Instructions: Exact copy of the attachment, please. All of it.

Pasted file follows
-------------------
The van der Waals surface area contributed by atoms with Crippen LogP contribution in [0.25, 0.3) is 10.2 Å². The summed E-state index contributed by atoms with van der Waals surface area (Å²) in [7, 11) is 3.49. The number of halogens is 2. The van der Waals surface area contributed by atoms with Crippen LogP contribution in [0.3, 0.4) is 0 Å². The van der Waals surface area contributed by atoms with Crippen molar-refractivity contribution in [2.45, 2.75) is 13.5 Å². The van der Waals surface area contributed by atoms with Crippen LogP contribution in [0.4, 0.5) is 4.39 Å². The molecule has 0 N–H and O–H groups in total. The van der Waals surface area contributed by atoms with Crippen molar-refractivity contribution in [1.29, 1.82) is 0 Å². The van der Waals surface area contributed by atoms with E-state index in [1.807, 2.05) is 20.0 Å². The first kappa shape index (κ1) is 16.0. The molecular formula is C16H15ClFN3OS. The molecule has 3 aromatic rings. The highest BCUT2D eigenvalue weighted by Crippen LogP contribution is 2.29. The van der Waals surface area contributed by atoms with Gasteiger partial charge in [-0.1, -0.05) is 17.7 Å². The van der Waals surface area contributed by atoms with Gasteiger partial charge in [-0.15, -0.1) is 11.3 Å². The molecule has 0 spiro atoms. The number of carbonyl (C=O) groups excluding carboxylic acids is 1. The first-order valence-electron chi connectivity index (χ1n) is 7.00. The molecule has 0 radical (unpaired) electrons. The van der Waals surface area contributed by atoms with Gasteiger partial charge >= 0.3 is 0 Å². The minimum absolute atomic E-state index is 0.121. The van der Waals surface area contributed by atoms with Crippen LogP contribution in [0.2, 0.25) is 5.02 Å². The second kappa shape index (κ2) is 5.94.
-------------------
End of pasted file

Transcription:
The van der Waals surface area contributed by atoms with Crippen LogP contribution in [0.25, 0.3) is 10.2 Å². The summed E-state index contributed by atoms with van der Waals surface area (Å²) in [7, 11) is 3.49. The number of halogens is 2. The van der Waals surface area contributed by atoms with Crippen LogP contribution in [0.3, 0.4) is 0 Å². The van der Waals surface area contributed by atoms with Crippen molar-refractivity contribution in [2.45, 2.75) is 13.5 Å². The van der Waals surface area contributed by atoms with Crippen LogP contribution in [0.4, 0.5) is 4.39 Å². The molecule has 0 N–H and O–H groups in total. The van der Waals surface area contributed by atoms with Crippen molar-refractivity contribution in [1.29, 1.82) is 0 Å². The van der Waals surface area contributed by atoms with E-state index in [1.807, 2.05) is 20.0 Å². The first kappa shape index (κ1) is 16.0. The molecular formula is C16H15ClFN3OS. The molecule has 3 aromatic rings. The highest BCUT2D eigenvalue weighted by Crippen LogP contribution is 2.29. The van der Waals surface area contributed by atoms with Gasteiger partial charge in [-0.1, -0.05) is 17.7 Å². The van der Waals surface area contributed by atoms with Gasteiger partial charge in [-0.15, -0.1) is 11.3 Å². The molecule has 0 spiro atoms. The number of carbonyl (C=O) groups excluding carboxylic acids is 1. The first-order valence-electron chi connectivity index (χ1n) is 7.00. The molecule has 0 radical (unpaired) electrons. The van der Waals surface area contributed by atoms with Gasteiger partial charge >= 0.3 is 0 Å². The minimum absolute atomic E-state index is 0.121. The van der Waals surface area contributed by atoms with Crippen LogP contribution in [0.2, 0.25) is 5.02 Å². The second kappa shape index (κ2) is 5.94.